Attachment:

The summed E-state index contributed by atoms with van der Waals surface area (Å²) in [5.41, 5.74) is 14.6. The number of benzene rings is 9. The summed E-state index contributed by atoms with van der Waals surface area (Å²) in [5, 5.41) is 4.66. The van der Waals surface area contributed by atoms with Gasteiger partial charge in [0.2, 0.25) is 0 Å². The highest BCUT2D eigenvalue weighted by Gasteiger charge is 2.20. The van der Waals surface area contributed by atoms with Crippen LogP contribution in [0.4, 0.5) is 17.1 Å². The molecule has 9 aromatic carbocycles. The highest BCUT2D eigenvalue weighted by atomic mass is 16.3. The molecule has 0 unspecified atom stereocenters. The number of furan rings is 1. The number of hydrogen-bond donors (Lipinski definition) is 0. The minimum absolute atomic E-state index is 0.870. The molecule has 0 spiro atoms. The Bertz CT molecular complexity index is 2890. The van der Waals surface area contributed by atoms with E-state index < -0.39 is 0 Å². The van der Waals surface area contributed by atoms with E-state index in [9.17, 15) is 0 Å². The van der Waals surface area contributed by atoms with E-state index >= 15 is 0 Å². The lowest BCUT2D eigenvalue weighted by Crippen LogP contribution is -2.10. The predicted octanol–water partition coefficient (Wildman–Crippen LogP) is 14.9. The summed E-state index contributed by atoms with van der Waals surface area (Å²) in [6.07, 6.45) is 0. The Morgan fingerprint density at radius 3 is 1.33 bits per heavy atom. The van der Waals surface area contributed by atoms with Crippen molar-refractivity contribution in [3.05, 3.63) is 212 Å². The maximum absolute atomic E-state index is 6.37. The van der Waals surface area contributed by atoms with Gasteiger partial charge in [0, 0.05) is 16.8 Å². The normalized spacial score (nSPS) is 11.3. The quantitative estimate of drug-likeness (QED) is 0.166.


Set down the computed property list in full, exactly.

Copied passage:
The summed E-state index contributed by atoms with van der Waals surface area (Å²) in [5.41, 5.74) is 14.6. The number of benzene rings is 9. The summed E-state index contributed by atoms with van der Waals surface area (Å²) in [5, 5.41) is 4.66. The van der Waals surface area contributed by atoms with Gasteiger partial charge in [0.2, 0.25) is 0 Å². The highest BCUT2D eigenvalue weighted by Gasteiger charge is 2.20. The van der Waals surface area contributed by atoms with Crippen LogP contribution in [0.4, 0.5) is 17.1 Å². The molecule has 9 aromatic carbocycles. The highest BCUT2D eigenvalue weighted by atomic mass is 16.3. The molecule has 0 unspecified atom stereocenters. The number of furan rings is 1. The number of hydrogen-bond donors (Lipinski definition) is 0. The minimum absolute atomic E-state index is 0.870. The molecule has 0 spiro atoms. The Bertz CT molecular complexity index is 2890. The van der Waals surface area contributed by atoms with E-state index < -0.39 is 0 Å². The van der Waals surface area contributed by atoms with E-state index in [9.17, 15) is 0 Å². The van der Waals surface area contributed by atoms with E-state index >= 15 is 0 Å². The lowest BCUT2D eigenvalue weighted by Crippen LogP contribution is -2.10. The predicted octanol–water partition coefficient (Wildman–Crippen LogP) is 14.9. The summed E-state index contributed by atoms with van der Waals surface area (Å²) in [6.07, 6.45) is 0. The Morgan fingerprint density at radius 3 is 1.33 bits per heavy atom. The van der Waals surface area contributed by atoms with Crippen molar-refractivity contribution in [3.05, 3.63) is 212 Å². The maximum absolute atomic E-state index is 6.37. The van der Waals surface area contributed by atoms with Gasteiger partial charge in [0, 0.05) is 16.8 Å². The normalized spacial score (nSPS) is 11.3. The quantitative estimate of drug-likeness (QED) is 0.166.